December 8 • 3:00 – 3:30 p.m. on WAAM • Ann Arbor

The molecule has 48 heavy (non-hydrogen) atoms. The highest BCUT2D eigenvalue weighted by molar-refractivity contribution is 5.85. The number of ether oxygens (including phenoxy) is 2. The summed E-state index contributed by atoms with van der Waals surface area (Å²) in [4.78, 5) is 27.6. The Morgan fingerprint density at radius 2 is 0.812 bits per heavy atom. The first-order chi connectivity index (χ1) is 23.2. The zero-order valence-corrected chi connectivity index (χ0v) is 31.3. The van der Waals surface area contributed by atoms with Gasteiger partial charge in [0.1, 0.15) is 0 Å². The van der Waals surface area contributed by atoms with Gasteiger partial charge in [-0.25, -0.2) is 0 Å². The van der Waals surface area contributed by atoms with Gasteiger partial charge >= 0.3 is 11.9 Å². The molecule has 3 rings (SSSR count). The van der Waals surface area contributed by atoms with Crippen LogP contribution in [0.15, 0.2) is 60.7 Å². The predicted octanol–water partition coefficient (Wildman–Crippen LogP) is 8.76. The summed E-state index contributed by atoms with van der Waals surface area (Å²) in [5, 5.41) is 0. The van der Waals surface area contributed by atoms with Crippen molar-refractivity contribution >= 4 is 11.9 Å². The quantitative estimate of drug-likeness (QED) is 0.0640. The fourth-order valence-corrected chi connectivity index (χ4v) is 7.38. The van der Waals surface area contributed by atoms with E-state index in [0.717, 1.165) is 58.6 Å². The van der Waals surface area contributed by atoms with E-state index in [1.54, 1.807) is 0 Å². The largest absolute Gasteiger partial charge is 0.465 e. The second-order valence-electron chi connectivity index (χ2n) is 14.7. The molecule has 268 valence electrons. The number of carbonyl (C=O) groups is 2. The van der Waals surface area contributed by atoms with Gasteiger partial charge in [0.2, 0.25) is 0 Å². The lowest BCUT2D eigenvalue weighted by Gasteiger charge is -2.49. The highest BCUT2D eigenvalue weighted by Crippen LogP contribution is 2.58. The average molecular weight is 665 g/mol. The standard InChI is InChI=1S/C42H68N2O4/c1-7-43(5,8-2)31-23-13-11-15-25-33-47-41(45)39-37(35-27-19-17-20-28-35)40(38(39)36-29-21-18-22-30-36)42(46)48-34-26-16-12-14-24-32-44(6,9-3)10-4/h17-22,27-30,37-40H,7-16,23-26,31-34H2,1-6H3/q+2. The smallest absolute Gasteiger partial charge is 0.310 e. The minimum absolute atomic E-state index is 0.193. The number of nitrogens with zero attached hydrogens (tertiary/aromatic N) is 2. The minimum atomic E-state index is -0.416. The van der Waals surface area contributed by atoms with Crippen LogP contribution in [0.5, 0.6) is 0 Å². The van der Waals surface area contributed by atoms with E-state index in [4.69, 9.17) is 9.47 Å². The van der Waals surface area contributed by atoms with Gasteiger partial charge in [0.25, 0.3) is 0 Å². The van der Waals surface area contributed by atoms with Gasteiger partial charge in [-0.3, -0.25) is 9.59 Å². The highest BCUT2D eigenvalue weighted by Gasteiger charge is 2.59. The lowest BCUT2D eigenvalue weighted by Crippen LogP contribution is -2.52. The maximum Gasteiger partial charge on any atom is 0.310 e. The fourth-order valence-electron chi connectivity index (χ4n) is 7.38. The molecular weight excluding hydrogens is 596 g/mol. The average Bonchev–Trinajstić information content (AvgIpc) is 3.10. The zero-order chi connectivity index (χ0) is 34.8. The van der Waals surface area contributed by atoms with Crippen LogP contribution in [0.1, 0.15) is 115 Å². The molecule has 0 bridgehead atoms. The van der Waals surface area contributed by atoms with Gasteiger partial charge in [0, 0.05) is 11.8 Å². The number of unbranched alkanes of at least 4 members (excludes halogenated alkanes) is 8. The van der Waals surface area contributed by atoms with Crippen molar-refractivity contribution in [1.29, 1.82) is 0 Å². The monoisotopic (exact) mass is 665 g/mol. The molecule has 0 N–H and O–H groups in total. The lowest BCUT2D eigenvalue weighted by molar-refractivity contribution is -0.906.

On January 1, 1818, a book was published by the London firm of Lackington & Hughes. Only 500 copies were printed of the three-volume work, and its author’s name was omitted. Its chronicle of a young scientist’s pursuit to create life – a life he would cruelly disown – would ignite the imagination (and moral wrath) of Regency England and beyond. Join Ed as he describes the fateful “summer without sun” of 1816, when Mary first conceived the story, during a contest initiated by Lord Byron to outdo German ghost stories. Later, joined by her husband, poet Percy Bysshe Shelley, the two would craft a tale reflecting the era’s fascination with science and its perceived ethical boundaries.